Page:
Hellblazer and The Books of Magic take place in the same universe. The first concerns a cocky, sharp-tongued demon-fighter named John Constantine, and the second bears many similarities to the story of Harry Potter — but make no mistake, The Books of Magic came well before Rowling’s young wizard. Fables tells the story of fairytale characters exiled to modern-day Manhattan, and Kill Shakespeare takes on the world of Shakespeare in a similar fashion, minus modern NYC. Deadenders is a single-volume science fiction dystopian comic.
I can’t read enough sci-fi, sorcery, or spooky stuff, so when I was browsing my eyes were especially drawn to the telltale blue stickers we use for those genres. And then the words
leaped off the shelf like a dare and dazzled me with their crimson menace.
The book turned out to be Twists of the Tale: An Anthology of Cat Horror, a collection of short stories featuring–you guessed it — fearsome felines. Edited by Ellen Datlow, whose work is well-known by those of us who crave good SF/F/H, this collection contains stories from Joyce Carol Oates, Stephen King, Tanith Lee, Nancy Kress, and other kitten-smitten contributors. The tales are consistently creepy, and more often than not, the human protagonists are more monstrous than their four-footed counterparts. If your personal reading venn diagram overlaps with cats and Creepshow, you might want to check this one out.
I took a few pictures of the book to include in the blog post, but for some (sinister?) reason, every single shot was corrupted. Cue the Twilight Zone music…
I get to browse our fiction section quite often. Usually while shelving returned items. The other day while doing just that in the Historical Fiction section, I pulled a few books off the shelf that were of interest to me. Then I discovered I had a “theme” going on. Apparently, I like fiction books about the 1920s, preferably set in New York City, but Chicago will do in a pinch. This is how my “to read” shelf of library books at home keeps growing and growing and growing…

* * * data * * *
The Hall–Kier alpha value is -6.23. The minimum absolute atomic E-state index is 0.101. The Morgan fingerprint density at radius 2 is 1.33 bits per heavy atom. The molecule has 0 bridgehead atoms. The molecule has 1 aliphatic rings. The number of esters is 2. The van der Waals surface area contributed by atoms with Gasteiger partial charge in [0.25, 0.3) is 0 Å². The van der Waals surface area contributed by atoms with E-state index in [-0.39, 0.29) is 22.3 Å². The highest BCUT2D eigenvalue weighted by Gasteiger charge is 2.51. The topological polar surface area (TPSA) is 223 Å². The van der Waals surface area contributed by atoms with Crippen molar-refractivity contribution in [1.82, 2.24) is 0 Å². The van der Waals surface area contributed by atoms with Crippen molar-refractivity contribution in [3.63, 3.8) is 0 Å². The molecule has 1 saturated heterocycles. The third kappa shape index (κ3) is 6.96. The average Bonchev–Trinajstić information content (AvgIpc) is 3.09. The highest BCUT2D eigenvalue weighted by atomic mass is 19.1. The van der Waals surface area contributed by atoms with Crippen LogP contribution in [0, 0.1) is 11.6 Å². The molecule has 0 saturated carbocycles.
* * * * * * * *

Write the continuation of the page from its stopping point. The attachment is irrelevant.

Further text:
Have you ever wondered why you think the way you think? Why do you fall in love with one person, but not another? Do honor codes actually work? Why do you procrastinate? Do you know you actually spend more on “free” things? I love reading weird little books about sociology, economics and why people act the way they do. I discovered this book, Predictably Irrational: The Hidden Forces That Shape Our Decisions by Dan Ariely when I was looking for another book about economics for this blog post.
First of all, the author has an amazing, tragic story behind the writing of the book (in the hospital for THREE years!) And maybe Mr. Ariely doesn’t have the glamour of the Freakonomics dudes, but his book just as engaging and possibly better written. Finally, there is a whole chapter on beer and free lunches, which are two of my favorite things in the whole universe.
If you’ve enjoyed our browsing experiment, we have a fun weekend challenge for you!
1. Visit the Carnegie Library of Pittsburgh location of your choice.
2. Browse the shelves for your own perfect serendipitous read.
3. Take a picture and tweet your find to @CLP_tweets, using the hashtag #BrowseCLP
Can’t make it to the library this weekend? We’d still love to hear your thoughts on book browsing, either physical or digital, so don’t be shy about tweeting at us with that hashtag. And, as ever, you’re invited to leave us a comment here, with your opinion.